Until his retirement in 2002, Richard Hunt was a Harvard faculty member in social studies for 42 years and Harvard’s University marshal for 20 years. An
expert on modern European history, particularly the rise of National Socialism in Germany, Hunt has co-taught with such renowned Harvard scholars as Erik Erikson and David Riesman.
As University marshal, Hunt presided over Commencement and oversaw the Harvard International Office. He also greeted international visitors in the name of the President and Fellows of Harvard College, arranged for University delegates to attend installation ceremonies at other colleges and universities worldwide, and advised members of the University on matters of protocol.
During his tenure at Harvard, Hunt also served as director of the Mellon Faculty Fellowship Program, and as assistant dean (1960-1969) and associate dean (1970-1977) of the Graduate School of Arts and Sciences. Hunt was also chairman of the Faculty Committee on Religion, a member of the Social Studies Committee, and an affiliate of the Center for European Studies.
He is co-author (with John Bethell, former editor of Harvard Magazine, and the late Robert Shenton, former secretary of Harvard’s governing boards) of “Harvard A to Z,” recently published by Harvard University Press.
George Rupp is president of the International Rescue Committee (IRC), a position he has held since 2002.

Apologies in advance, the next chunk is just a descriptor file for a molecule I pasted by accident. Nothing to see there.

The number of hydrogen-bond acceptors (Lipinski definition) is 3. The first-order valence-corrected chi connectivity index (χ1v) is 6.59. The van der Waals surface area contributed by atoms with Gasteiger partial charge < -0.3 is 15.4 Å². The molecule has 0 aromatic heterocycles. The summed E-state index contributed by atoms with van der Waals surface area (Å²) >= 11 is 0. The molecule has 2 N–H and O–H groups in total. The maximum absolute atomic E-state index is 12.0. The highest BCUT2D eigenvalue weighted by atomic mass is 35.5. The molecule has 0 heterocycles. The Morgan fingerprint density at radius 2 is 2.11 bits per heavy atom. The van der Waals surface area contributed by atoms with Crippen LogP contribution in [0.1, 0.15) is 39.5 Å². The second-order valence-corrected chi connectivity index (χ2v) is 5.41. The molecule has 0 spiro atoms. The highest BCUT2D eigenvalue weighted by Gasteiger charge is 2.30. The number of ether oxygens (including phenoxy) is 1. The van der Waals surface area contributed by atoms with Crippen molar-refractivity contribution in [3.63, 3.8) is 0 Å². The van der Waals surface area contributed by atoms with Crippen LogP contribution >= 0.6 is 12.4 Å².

Founded in 1933 at the request of Albert Einstein, the IRC is among the world’s largest nonsectarian nonprofit agencies providing global emergency services for refugees and victims of oppression and violent conflict. The IRC conducts health, emergency, and resettlement programs in such places as Rwanda, Sudan, Kosovo, Chechnya, Afghanistan, and Iraq, among others.
Rupp previously served as president of Columbia University (1993-2003), where he
focused on enhancing undergraduate education, strengthening the relationship of the campus with surrounding communities, and increasing the international orientation of the University.
Prior to his time at Columbia, Rupp served as the president of Rice University, a position he held for eight years. At Rice, he launched a reform of the undergraduate curriculum and developed six multidisciplinary research institutes. Before that, he was dean of the Harvard Divinity School and John Lord O’Brian Professor of Divinity.
He is the author of “Beyond Existentialism and Zen: Religion in a Pluralistic World” (1979) and “Commitment and Community” (1989), among other books.
The Graduate School of Arts and Sciences Centennial Medal was first awarded in June 1989 on the occasion of the 100th anniversary of the founding of the Graduate School.
Alumni are honored for “contributions to society as they have emerged from one’s graduate education at Harvard.” Anyone who has earned a master’s or doctoral degree from the Graduate School is eligible to be considered for a medal. Nominations, which may come from GSAS alumni and affiliates, are reviewed by senior University officials and by the Graduate School Alumni Association Council’s medalist committee. The Harvard Corporation votes on these recommendations.